MUSIC OF THE SPHERES or A CERTAIN ROCK

I used to love music. Then I used to be lackadaisical about music. Then I read about numbers and music and battles. I read about a brotherhood that began in a world where no major decisions were made without consulting an oracle or offering a sacrifice upon the altar of a god. It was a time when there was no science and no scientific laws – only tendencies. There was no law of gravity. Stones tended toward the earth and smoke tended toward the blue skies above. If musical tones could be expressed in numbers, why not everything else?  Some in the ancient world regarded the number four as the essence of justice. Just as today we might regard five as the essence of credit default swaps, and eight as the essence of the perfect golf swing. And so on.

Paul the Deacon said, “Not very far from this shore… toward the western side, on which the ocean lies open without end, is that very deep whirlpool of waters which we call by its familiar name the navel of the sea. This is said to suck in the waves and spew them forth again twice every day… They say there is another whirlpool of this kind between the island of Britain and the province of Galicia, and with this fact the coasts of the Seine region and of Aquitaine agree, for they are filled twice a day with such sudden inundations that any one who may by chance be found only a little inward from the shore can hardly get away. I have heard a certain high nobleman of the Gauls relating that a number of ships, shattered at first by a tempest, were afterwards devoured by this same Charybdis. And when one only out of all the men who had been in these ships, still breathing, swam over the waves, while the rest were dying, he came, swept by the force of the receding waters, up to the edge of that most frightful abyss. And when now he beheld yawning before him the deep chaos whose end he could not see, and half dead from very fear, expected to be hurled into it, suddenly in a way that he could not have hoped he was cast upon a certain rock and sat him down.” Paul the Deacon, History of the Lombards.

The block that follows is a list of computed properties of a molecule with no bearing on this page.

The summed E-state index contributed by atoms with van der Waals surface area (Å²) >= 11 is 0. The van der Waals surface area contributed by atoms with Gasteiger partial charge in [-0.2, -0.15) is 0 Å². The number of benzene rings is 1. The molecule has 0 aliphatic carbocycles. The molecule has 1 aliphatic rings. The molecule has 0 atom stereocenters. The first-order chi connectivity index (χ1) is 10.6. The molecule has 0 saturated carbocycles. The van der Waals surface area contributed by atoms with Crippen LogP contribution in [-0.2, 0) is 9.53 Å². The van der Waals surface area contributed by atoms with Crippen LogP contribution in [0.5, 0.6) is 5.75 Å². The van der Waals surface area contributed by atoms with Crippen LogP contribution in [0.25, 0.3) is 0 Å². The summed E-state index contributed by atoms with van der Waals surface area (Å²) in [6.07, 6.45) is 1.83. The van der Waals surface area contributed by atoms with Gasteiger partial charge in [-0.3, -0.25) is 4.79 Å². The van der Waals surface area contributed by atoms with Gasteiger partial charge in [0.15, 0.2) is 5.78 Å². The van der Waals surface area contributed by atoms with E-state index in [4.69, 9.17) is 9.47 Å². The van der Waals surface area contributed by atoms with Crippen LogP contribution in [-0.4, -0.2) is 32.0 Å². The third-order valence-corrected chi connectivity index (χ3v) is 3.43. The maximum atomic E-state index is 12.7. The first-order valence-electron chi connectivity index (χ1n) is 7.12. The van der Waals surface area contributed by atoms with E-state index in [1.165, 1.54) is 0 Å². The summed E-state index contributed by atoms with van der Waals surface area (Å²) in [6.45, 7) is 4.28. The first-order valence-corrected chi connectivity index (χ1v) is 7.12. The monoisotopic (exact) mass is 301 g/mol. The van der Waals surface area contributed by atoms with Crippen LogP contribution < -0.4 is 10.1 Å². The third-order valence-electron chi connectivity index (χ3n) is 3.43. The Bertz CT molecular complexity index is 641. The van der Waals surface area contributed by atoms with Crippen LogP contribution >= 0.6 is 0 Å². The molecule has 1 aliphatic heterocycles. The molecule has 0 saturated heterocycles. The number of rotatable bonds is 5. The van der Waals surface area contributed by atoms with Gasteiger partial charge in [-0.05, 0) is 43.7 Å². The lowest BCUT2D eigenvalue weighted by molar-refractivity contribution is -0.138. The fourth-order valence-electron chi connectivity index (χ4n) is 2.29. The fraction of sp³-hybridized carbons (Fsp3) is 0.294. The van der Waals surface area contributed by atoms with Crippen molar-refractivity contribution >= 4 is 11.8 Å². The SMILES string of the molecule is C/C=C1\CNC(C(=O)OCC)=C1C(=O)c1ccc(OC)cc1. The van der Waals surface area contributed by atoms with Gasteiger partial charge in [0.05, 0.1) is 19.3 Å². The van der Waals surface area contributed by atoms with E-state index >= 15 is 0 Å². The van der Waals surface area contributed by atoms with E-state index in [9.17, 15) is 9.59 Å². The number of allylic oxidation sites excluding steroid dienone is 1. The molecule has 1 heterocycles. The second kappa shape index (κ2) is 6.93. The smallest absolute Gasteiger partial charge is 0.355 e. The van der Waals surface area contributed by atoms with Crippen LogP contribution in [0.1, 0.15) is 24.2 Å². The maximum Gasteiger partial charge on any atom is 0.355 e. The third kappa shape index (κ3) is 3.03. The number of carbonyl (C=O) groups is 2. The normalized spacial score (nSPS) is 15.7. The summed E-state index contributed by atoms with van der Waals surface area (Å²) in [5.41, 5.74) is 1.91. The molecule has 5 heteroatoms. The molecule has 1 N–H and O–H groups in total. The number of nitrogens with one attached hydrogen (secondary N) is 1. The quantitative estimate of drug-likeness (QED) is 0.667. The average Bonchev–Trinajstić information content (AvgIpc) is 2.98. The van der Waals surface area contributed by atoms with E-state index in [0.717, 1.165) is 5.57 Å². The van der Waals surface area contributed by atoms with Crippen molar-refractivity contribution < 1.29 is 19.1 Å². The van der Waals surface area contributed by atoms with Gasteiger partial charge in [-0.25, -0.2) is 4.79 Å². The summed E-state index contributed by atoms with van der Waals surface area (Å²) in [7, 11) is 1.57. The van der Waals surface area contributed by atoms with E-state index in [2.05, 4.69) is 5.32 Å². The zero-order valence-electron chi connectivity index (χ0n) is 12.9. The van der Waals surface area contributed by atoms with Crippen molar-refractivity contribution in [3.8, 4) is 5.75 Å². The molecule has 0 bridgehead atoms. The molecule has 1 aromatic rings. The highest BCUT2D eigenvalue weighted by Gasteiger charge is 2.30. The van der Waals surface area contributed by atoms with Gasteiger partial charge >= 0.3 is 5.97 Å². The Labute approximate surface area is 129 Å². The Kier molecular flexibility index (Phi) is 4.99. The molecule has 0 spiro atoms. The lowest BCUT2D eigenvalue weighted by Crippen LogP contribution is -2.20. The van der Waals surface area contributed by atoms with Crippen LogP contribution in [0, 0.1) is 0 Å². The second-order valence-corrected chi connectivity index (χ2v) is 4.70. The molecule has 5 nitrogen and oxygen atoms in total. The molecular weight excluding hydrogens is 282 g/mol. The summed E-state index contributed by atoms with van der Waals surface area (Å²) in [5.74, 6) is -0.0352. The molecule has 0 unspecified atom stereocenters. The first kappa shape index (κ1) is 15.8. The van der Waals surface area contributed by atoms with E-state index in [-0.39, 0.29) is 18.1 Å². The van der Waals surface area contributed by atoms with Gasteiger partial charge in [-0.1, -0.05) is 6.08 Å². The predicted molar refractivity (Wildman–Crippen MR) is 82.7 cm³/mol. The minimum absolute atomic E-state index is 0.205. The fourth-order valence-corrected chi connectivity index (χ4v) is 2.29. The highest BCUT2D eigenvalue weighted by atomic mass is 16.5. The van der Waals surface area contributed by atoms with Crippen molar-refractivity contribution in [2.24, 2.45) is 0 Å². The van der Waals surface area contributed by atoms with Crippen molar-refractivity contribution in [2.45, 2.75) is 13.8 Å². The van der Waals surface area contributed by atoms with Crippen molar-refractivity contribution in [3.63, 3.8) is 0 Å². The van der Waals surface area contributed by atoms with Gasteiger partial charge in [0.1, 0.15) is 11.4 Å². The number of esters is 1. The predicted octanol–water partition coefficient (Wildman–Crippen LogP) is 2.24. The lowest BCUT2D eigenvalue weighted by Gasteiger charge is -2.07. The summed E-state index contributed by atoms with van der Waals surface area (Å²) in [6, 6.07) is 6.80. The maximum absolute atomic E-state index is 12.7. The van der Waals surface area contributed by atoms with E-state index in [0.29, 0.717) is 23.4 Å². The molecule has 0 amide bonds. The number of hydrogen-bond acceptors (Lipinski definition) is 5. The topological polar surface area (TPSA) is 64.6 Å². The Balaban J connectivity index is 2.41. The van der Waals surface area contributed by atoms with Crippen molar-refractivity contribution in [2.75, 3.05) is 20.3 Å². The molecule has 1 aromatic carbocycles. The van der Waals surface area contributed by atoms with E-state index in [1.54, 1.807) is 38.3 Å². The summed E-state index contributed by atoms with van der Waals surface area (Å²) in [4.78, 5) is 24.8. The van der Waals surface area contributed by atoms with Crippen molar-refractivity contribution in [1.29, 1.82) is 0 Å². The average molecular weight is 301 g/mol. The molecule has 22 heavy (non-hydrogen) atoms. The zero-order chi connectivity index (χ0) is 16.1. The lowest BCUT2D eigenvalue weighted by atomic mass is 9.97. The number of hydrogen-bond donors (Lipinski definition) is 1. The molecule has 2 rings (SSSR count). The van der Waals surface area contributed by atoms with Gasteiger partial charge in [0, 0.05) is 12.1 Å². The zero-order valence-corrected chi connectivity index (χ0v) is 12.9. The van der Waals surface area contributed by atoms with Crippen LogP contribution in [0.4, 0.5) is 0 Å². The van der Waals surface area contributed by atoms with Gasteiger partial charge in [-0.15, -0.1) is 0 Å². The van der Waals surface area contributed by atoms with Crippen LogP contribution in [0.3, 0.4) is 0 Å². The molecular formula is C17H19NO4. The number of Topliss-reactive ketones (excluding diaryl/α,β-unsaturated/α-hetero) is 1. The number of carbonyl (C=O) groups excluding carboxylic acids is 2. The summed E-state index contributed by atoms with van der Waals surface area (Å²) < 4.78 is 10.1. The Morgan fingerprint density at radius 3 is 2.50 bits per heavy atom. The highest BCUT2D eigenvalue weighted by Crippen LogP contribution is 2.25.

Now music is music to my ears all over again.  Everything is very quiet here. Everything is very still. Except for the music, and films with two-fold titles like: Fontane Effi Briest or Many People Who Are Aware of Their Own Capabilities and Needs Just Acquiesce to the Prevailing System in Their Thoughts and Deeds, Thereby Confirm and Reinforce It.

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About judyjablow123

In my youth I was a world class tournament golfer. I earned an MA in history at NYU, after which I knew I had had enough of academia. I have remained a student of history. I have a strongly personal - almost entirely negative- take on the contemporary pharmaceutical and mental health industries. That was the impetus for my Bluepolar blog, which will also include stuff on sports, history and anything else that strikes my interest.
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